8 Reasons Why You Shouldn’t Dismiss Video Games As The Worst Thing Ever

8 Reasons Why You Shouldn’t Dismiss Video Games As The Worst Thing Ever
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If you’re a parent, teacher, or authority figure of some kind, odds are you have a negative view of video games. It’s not your fault ― all you see is young people sitting in front of a screen for hours on end not doing much of anything. But there can be an upside to kids playing video games, and here are eight reasons why you shouldn’t just dismiss them as the worst thing ever.

1. Improved Cognitive Skills

Research from the American Psychological Association shows that kids who play video games show improved cognitive skills. Their memory and reasoning improves, as does their spatial navigation, as many games create challenges for kids to rise above, necessitating improvement in their cognitive abilities.

2. Problem Solving

Many types of role-playing games force players to solving problems, a skill that often translates to real life. Studies have shown an increase in “brain flexibility” in those who played certain games, resulting in a faster and more accurate performance on psychological tests.

3. Eases Anxiety

Many games that are easy to play and easy to win have been shown to easy anxiety and give people and little boost in their self esteem. If you think about it, video games can be a nice little distraction, and if you succeed, you feel good about yourself for a minute. Some studies have shown that video games can also play a small role in reducing stress and depression.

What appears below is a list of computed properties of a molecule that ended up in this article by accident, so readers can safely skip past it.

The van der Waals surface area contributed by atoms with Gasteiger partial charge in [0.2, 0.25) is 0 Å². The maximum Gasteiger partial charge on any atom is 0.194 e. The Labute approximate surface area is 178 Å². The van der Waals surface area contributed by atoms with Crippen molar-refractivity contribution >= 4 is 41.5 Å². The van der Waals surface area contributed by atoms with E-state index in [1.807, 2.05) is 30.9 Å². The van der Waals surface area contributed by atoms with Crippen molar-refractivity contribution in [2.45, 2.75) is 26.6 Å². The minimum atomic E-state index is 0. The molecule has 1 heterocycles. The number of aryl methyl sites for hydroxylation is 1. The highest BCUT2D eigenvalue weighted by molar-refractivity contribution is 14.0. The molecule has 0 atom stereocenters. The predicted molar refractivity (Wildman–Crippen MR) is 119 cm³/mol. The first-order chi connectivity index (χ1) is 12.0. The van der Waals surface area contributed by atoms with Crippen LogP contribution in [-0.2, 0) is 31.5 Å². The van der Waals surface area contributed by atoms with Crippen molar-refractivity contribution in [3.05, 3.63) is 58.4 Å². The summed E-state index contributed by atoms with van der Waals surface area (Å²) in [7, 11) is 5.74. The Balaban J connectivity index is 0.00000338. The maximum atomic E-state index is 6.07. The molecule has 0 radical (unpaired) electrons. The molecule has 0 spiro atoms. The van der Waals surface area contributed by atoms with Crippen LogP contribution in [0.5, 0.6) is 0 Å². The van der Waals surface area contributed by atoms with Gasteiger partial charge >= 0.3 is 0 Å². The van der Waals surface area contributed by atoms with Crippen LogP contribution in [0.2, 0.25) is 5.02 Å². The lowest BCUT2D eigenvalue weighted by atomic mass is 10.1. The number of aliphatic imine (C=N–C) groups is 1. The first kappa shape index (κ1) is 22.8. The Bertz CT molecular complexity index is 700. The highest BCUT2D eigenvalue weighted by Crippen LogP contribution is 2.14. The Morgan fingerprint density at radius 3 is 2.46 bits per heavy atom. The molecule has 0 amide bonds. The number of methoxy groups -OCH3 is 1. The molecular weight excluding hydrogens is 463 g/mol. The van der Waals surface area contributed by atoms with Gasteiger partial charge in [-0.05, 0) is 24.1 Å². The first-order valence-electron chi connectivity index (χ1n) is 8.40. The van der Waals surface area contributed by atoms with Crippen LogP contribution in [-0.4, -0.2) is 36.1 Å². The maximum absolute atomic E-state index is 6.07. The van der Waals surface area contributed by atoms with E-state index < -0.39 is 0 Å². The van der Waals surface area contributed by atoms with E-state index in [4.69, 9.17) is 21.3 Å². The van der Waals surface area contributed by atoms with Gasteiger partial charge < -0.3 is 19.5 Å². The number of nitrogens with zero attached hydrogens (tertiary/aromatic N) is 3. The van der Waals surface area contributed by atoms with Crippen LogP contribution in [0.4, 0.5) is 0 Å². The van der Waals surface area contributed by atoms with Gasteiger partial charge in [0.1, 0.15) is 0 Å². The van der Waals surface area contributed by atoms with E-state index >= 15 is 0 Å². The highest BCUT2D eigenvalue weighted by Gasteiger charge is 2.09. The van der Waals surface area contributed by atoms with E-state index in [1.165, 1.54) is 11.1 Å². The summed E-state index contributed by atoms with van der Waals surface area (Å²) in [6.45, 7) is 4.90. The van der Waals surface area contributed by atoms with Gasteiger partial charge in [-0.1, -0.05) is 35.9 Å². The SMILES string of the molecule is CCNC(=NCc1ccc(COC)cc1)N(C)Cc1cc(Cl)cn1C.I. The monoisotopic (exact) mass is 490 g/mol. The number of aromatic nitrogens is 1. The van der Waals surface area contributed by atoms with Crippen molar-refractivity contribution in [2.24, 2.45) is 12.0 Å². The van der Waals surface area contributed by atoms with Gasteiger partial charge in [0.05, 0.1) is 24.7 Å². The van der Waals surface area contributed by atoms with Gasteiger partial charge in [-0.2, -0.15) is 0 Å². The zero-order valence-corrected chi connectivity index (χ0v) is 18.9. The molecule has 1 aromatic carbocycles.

Teaching Tool

A lot of video games have a basis in history, mythology, geography, and other subjects that are taught in school. Often times, kids can find a connection between something in a video game and something they learned in school, which can actually help to spark their interest in learning more about that topic.

Explore New Interests

Video games are a great way to explore new interests, and those new interests can often get them away from the TV and doing something more constructive, at least from the perspective of their parents. For instance, kids will enjoy playing sports video games and will then want to play that sport in real life, and seeing the amazing plays on the game may inspire them to train hard and become as good as they can at that sport.

Social Interaction

Video games are often seen as an isolating activity, but that’s not necessarily true. Playing video games can actually be a group activity, regardless of whether kids are in the same room or playing with each other over the Internet. Video games allows kids the opportunity to teach other kids, learn from their peers, and perhaps even engage in a little friendly competition, which isn’t a bad thing.

Parent Bonding

If you’re a parent who’s hoping to bond with your kids, video games can be one way to do it. There are many games parents can play with their kids and that parents may actually enjoy. If you show your kids a willingness to connect with them on their level, it’ll help break down any barriers that exist and they may start to open up to you.

Confidence builder

Playing and succeeding at video games can actually help a kid build confidence, especially if they struggle in that department elsewhere in life. Studies show this is particularly true when a player succeeds at a game with a positive goal. Moreover, failing at first but sticking with a game and eventually succeeding helps a kid develop resilience, something that will come in handy later in life.

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